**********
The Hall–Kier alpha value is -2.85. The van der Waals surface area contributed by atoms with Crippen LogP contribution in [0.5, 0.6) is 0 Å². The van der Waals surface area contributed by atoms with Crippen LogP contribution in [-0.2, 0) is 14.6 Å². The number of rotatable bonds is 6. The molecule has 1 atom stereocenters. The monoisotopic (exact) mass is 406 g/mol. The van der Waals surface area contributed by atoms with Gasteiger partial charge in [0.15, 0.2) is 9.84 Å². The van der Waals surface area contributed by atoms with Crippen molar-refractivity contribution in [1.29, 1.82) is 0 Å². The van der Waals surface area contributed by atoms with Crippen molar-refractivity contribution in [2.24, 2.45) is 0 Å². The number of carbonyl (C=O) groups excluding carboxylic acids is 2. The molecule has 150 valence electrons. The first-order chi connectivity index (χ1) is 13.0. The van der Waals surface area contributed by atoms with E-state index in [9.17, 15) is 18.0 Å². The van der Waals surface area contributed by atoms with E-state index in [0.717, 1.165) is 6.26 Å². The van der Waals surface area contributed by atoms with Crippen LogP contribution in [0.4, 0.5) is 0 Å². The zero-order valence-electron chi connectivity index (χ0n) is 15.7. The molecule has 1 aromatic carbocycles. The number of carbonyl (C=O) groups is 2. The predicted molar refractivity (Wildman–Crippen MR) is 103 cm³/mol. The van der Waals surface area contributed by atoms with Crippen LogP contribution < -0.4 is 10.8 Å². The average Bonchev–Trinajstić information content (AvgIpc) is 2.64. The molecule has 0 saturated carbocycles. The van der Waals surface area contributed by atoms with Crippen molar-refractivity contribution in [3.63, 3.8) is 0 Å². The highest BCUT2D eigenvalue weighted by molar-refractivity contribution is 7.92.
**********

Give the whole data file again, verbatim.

The Hall–Kier alpha value is -2.85. The van der Waals surface area contributed by atoms with Crippen LogP contribution in [0.5, 0.6) is 0 Å². The van der Waals surface area contributed by atoms with Crippen LogP contribution in [-0.2, 0) is 14.6 Å². The number of rotatable bonds is 6. The molecule has 1 atom stereocenters. The monoisotopic (exact) mass is 406 g/mol. The van der Waals surface area contributed by atoms with Gasteiger partial charge in [0.15, 0.2) is 9.84 Å². The van der Waals surface area contributed by atoms with Crippen molar-refractivity contribution in [1.29, 1.82) is 0 Å². The van der Waals surface area contributed by atoms with Crippen molar-refractivity contribution in [2.24, 2.45) is 0 Å². The number of carbonyl (C=O) groups excluding carboxylic acids is 2. The molecule has 150 valence electrons. The first-order chi connectivity index (χ1) is 13.0. The van der Waals surface area contributed by atoms with E-state index in [9.17, 15) is 18.0 Å². The van der Waals surface area contributed by atoms with E-state index in [0.717, 1.165) is 6.26 Å². The van der Waals surface area contributed by atoms with Crippen LogP contribution in [0.4, 0.5) is 0 Å². The zero-order valence-electron chi connectivity index (χ0n) is 15.7. The molecule has 1 aromatic carbocycles. The number of carbonyl (C=O) groups is 2. The predicted molar refractivity (Wildman–Crippen MR) is 103 cm³/mol. The van der Waals surface area contributed by atoms with Crippen LogP contribution < -0.4 is 10.8 Å². The average Bonchev–Trinajstić information content (AvgIpc) is 2.64. The molecule has 0 saturated carbocycles. The van der Waals surface area contributed by atoms with Crippen molar-refractivity contribution in [3.63, 3.8) is 0 Å². The highest BCUT2D eigenvalue weighted by molar-refractivity contribution is 7.92.